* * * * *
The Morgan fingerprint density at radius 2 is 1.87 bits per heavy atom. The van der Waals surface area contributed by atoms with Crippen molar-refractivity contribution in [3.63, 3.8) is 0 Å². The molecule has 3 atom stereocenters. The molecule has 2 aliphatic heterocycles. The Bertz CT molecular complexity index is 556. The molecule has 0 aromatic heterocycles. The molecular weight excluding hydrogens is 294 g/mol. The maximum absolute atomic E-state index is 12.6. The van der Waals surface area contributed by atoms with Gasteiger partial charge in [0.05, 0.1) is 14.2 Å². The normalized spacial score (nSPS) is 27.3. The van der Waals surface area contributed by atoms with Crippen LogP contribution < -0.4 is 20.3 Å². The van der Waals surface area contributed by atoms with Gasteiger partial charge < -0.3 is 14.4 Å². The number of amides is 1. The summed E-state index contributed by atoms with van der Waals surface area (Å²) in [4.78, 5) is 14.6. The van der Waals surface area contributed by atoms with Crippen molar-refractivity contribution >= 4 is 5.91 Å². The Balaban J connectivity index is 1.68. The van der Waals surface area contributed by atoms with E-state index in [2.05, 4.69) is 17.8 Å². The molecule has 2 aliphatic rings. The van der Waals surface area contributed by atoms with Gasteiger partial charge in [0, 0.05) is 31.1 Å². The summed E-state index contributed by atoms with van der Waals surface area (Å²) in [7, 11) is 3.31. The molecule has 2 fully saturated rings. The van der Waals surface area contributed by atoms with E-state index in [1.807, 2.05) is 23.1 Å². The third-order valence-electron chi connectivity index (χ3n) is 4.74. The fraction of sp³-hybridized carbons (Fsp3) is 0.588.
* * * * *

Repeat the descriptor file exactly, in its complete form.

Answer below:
The Morgan fingerprint density at radius 2 is 1.87 bits per heavy atom. The van der Waals surface area contributed by atoms with Crippen molar-refractivity contribution in [3.63, 3.8) is 0 Å². The molecule has 3 atom stereocenters. The molecule has 2 aliphatic heterocycles. The Bertz CT molecular complexity index is 556. The molecule has 0 aromatic heterocycles. The molecular weight excluding hydrogens is 294 g/mol. The maximum absolute atomic E-state index is 12.6. The van der Waals surface area contributed by atoms with Gasteiger partial charge in [0.05, 0.1) is 14.2 Å². The normalized spacial score (nSPS) is 27.3. The van der Waals surface area contributed by atoms with Crippen LogP contribution < -0.4 is 20.3 Å². The van der Waals surface area contributed by atoms with Gasteiger partial charge < -0.3 is 14.4 Å². The number of amides is 1. The summed E-state index contributed by atoms with van der Waals surface area (Å²) in [4.78, 5) is 14.6. The van der Waals surface area contributed by atoms with Crippen molar-refractivity contribution >= 4 is 5.91 Å². The Balaban J connectivity index is 1.68. The van der Waals surface area contributed by atoms with E-state index in [2.05, 4.69) is 17.8 Å². The molecule has 2 aliphatic rings. The van der Waals surface area contributed by atoms with Gasteiger partial charge in [0, 0.05) is 31.1 Å². The summed E-state index contributed by atoms with van der Waals surface area (Å²) in [7, 11) is 3.31. The molecule has 2 fully saturated rings. The van der Waals surface area contributed by atoms with E-state index in [1.807, 2.05) is 23.1 Å². The third-order valence-electron chi connectivity index (χ3n) is 4.74. The fraction of sp³-hybridized carbons (Fsp3) is 0.588.